Figure 1.

People gathering on the frozen river Rhine in Mainz in the winter of 1962/63 (historical postcard).

[4] Table 1 (see also the auxiliary material) lists 14 freezing events from 1780 until 1963, when the Rhine was frozen to an extent that people could walk on the ice (Figure 1), or there is clear evidence for freezing at multiple places along the Rhine between Mainz and Düsseldorf. Local freezing, which is only documented by one single source or is not associated with walkable ice, is not taken into account. Figure 2 shows these freezing events as a time series plotted together with the time series of sunspot activity. A visual comparison of the two records already indicates a connection between freezing events and sunspot minima. Quantitatively, a freezing event is associated with a minimum in solar activity if it occurred during the 4 winters adjacent to a local minimum in this sunspot curve (e.g., Rhine freezing during the winters 1876/77, 1877/78, 1878/79 or 1879/80 would be associated with the sunspot minimum in 1878). According to this definition, 10 of the 14 freezing events are associated with a solar minimum and are plotted as green lines in Figure 2a (the remaining 4 events are plotted in red). To test the statistically significance of this relationship we apply a bootstrap method. 14 randomly chosen winters within the period 1770 to 1970 are compared with the sunspot curve, and the number of matches is counted. This experiment is repeated 10,000 times, resulting in a statistical distribution of matching numbers, which can then be compared to the number of matches obtained for the freezing events. If less then 5% (1%) of the random allocations lead to a number of matches equal to or larger than the freezing events, the relationship between solar forcing and river freezing is assumed to be statistically (highly) significant at the 95% (99%) confidence level. According to this test, our empirical observation of 10 freezing events occurring in the 4 winters adjacent to a sunspot minimum is statistically highly significant at the 99% level. Thus, it is highly unlikely that the relationship between historical freezing events and the solar forcing described here is one of chance.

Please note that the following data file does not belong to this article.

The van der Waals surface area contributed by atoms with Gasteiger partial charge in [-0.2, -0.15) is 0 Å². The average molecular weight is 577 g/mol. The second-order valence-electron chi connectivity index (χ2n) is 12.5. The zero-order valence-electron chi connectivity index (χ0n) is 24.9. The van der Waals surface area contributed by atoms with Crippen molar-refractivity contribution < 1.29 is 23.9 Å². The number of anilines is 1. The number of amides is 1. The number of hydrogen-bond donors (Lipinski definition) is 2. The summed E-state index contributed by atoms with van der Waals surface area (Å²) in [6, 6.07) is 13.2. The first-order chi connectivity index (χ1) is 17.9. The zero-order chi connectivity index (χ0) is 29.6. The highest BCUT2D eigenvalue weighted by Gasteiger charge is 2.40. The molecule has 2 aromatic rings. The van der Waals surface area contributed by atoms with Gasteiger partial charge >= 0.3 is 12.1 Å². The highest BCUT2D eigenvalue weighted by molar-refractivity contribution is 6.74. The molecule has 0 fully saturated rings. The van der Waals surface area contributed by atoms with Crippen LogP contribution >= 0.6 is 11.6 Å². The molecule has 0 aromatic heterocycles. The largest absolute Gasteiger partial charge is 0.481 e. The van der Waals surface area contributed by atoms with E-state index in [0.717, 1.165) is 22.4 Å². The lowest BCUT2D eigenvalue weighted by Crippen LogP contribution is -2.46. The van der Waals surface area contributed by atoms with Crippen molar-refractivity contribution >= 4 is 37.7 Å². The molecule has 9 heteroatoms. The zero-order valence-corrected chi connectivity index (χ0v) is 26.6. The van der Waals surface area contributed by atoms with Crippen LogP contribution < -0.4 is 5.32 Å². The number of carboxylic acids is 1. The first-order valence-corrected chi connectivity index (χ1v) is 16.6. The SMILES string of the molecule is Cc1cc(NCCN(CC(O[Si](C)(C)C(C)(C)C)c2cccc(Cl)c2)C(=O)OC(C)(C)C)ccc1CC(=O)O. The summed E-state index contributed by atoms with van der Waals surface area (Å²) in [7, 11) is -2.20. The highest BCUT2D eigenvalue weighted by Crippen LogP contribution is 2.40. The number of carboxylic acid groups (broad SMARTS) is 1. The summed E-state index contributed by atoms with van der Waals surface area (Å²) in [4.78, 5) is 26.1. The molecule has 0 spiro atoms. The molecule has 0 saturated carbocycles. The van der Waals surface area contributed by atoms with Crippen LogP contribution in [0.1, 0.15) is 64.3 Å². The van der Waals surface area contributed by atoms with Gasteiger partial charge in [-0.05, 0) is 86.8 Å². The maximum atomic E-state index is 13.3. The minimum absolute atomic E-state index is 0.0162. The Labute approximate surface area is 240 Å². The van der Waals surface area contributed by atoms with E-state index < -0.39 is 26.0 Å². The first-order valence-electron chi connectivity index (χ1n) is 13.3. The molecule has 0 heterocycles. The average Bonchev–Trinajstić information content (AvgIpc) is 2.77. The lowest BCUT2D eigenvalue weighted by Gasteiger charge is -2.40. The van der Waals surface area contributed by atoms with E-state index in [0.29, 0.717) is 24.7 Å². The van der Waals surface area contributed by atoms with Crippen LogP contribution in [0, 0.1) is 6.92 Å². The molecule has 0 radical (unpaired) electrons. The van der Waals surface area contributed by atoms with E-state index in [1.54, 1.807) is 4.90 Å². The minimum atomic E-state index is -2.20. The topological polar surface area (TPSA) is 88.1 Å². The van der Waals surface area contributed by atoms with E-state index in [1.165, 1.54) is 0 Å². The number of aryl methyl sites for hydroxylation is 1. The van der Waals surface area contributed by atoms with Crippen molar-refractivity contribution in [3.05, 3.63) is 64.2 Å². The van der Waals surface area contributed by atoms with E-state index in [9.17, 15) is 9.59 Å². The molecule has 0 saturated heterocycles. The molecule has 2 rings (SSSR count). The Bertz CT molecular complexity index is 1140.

Table 1. Documentation of Historical Evidence of Freezing During the Last 230 Years for the River Rhine, Germany
 Freezing Event
20th centuryDecember 1962 / January 1963
February 1956
February 1954
December 1946–February 1947
December 1941–February 1942
January–March 1929
January 1914
19th centuryJanuary 1891
February 1880
December 1844–March 1845
January 1838
January / February 1830
January / February 1823
18th centuryDecember 1783–February 1784
Figure 2.

(a) Time series of yearly group sunspot numbers from direct astronomical observation [Hoyt and Schatten, 1997] (black line) and winters with freezing of the river Rhine (vertical lines; see Table 1). Rhine freezing events are plotted in green if they occurred during one of the 4 winters adjacent to a local minimum in the sunspot curve (see text for details). The years in the top row refer to January of the winter in which the respective freezing event occurred. (b) Winter (DJF) mean temperature observations from three German stations (blue and green lines) from the European Climate Assessment & Dataset [Klein Tank et al., 2002]. All temperature anomalies have been calculated relative to the DJF mean of the respective time series. All stations passed the homogeneity tests performed by the ECA&D team (see http://eca.knmi.nl/) for the period 1951–2010. The grey line shows the winter mean temperature anomaly from the observation-based CRUTEM3 dataset [Brohan et al., 2006] averaged over the two 5° grid boxes centred at 7.5° long./47.5° lat. and 7.5° long./52.5° lat. Vertical red lines show the Rhine freezing events (see Figure 2a).